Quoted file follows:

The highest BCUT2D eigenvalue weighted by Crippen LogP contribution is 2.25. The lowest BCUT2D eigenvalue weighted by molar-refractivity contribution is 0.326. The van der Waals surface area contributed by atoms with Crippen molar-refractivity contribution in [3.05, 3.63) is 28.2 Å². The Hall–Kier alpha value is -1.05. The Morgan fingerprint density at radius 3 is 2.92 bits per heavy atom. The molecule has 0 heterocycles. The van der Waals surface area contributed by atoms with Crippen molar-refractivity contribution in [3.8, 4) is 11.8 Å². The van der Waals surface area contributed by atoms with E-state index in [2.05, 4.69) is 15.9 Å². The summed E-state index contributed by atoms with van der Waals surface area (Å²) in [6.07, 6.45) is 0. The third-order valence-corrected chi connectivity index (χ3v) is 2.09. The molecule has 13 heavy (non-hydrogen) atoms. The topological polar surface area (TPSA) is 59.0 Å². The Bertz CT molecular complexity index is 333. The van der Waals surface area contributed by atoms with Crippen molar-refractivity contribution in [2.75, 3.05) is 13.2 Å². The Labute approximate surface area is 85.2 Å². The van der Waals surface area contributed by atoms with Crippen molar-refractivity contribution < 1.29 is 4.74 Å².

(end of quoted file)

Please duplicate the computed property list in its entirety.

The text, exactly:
The highest BCUT2D eigenvalue weighted by Crippen LogP contribution is 2.25. The lowest BCUT2D eigenvalue weighted by molar-refractivity contribution is 0.326. The van der Waals surface area contributed by atoms with Crippen molar-refractivity contribution in [3.05, 3.63) is 28.2 Å². The Hall–Kier alpha value is -1.05. The Morgan fingerprint density at radius 3 is 2.92 bits per heavy atom. The molecule has 0 heterocycles. The van der Waals surface area contributed by atoms with Crippen molar-refractivity contribution in [3.8, 4) is 11.8 Å². The van der Waals surface area contributed by atoms with E-state index in [2.05, 4.69) is 15.9 Å². The summed E-state index contributed by atoms with van der Waals surface area (Å²) in [6.07, 6.45) is 0. The third-order valence-corrected chi connectivity index (χ3v) is 2.09. The molecule has 13 heavy (non-hydrogen) atoms. The topological polar surface area (TPSA) is 59.0 Å². The Bertz CT molecular complexity index is 333. The van der Waals surface area contributed by atoms with Crippen molar-refractivity contribution in [2.75, 3.05) is 13.2 Å². The Labute approximate surface area is 85.2 Å². The van der Waals surface area contributed by atoms with Crippen molar-refractivity contribution < 1.29 is 4.74 Å².